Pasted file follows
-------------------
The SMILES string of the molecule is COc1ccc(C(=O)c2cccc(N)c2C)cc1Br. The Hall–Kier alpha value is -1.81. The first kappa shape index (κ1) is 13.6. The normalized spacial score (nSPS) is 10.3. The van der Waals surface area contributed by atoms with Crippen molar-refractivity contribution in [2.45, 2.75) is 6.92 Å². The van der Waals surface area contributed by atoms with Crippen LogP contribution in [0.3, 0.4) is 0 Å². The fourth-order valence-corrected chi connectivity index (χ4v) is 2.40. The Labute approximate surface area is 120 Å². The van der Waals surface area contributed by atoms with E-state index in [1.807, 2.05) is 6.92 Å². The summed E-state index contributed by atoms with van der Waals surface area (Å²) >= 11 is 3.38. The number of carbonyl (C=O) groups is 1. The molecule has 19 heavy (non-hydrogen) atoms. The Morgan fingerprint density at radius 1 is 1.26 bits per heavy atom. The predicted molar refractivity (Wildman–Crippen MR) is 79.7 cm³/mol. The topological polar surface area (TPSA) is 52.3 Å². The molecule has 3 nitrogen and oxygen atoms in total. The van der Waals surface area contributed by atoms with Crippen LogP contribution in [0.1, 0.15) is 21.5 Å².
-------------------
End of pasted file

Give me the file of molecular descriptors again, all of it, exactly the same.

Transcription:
The SMILES string of the molecule is COc1ccc(C(=O)c2cccc(N)c2C)cc1Br. The Hall–Kier alpha value is -1.81. The first kappa shape index (κ1) is 13.6. The normalized spacial score (nSPS) is 10.3. The van der Waals surface area contributed by atoms with Crippen molar-refractivity contribution in [2.45, 2.75) is 6.92 Å². The van der Waals surface area contributed by atoms with Crippen LogP contribution in [0.3, 0.4) is 0 Å². The fourth-order valence-corrected chi connectivity index (χ4v) is 2.40. The Labute approximate surface area is 120 Å². The van der Waals surface area contributed by atoms with E-state index in [1.807, 2.05) is 6.92 Å². The summed E-state index contributed by atoms with van der Waals surface area (Å²) >= 11 is 3.38. The number of carbonyl (C=O) groups is 1. The molecule has 19 heavy (non-hydrogen) atoms. The Morgan fingerprint density at radius 1 is 1.26 bits per heavy atom. The predicted molar refractivity (Wildman–Crippen MR) is 79.7 cm³/mol. The topological polar surface area (TPSA) is 52.3 Å². The molecule has 3 nitrogen and oxygen atoms in total. The van der Waals surface area contributed by atoms with Crippen LogP contribution in [0.1, 0.15) is 21.5 Å².